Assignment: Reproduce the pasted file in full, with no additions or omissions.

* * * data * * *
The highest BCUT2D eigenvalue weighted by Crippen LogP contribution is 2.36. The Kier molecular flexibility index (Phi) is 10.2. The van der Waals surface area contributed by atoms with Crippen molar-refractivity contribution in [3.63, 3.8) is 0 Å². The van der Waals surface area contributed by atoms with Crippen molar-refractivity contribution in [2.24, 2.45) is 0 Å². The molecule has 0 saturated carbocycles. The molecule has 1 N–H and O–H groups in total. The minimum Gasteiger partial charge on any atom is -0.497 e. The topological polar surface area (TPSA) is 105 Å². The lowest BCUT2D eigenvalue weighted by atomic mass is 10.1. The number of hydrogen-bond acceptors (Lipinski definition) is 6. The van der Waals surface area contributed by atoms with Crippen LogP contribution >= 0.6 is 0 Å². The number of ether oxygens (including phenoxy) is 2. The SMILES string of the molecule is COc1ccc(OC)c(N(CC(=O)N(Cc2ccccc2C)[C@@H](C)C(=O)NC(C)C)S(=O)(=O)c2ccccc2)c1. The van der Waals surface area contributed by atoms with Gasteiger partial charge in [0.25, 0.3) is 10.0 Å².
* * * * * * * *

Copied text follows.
The highest BCUT2D eigenvalue weighted by Crippen LogP contribution is 2.36. The Kier molecular flexibility index (Phi) is 10.2. The van der Waals surface area contributed by atoms with Crippen molar-refractivity contribution in [3.63, 3.8) is 0 Å². The van der Waals surface area contributed by atoms with Crippen molar-refractivity contribution in [2.24, 2.45) is 0 Å². The molecule has 0 saturated carbocycles. The molecule has 1 N–H and O–H groups in total. The minimum Gasteiger partial charge on any atom is -0.497 e. The topological polar surface area (TPSA) is 105 Å². The lowest BCUT2D eigenvalue weighted by atomic mass is 10.1. The number of hydrogen-bond acceptors (Lipinski definition) is 6. The van der Waals surface area contributed by atoms with Crippen LogP contribution >= 0.6 is 0 Å². The number of ether oxygens (including phenoxy) is 2. The SMILES string of the molecule is COc1ccc(OC)c(N(CC(=O)N(Cc2ccccc2C)[C@@H](C)C(=O)NC(C)C)S(=O)(=O)c2ccccc2)c1. The van der Waals surface area contributed by atoms with Gasteiger partial charge in [0.25, 0.3) is 10.0 Å².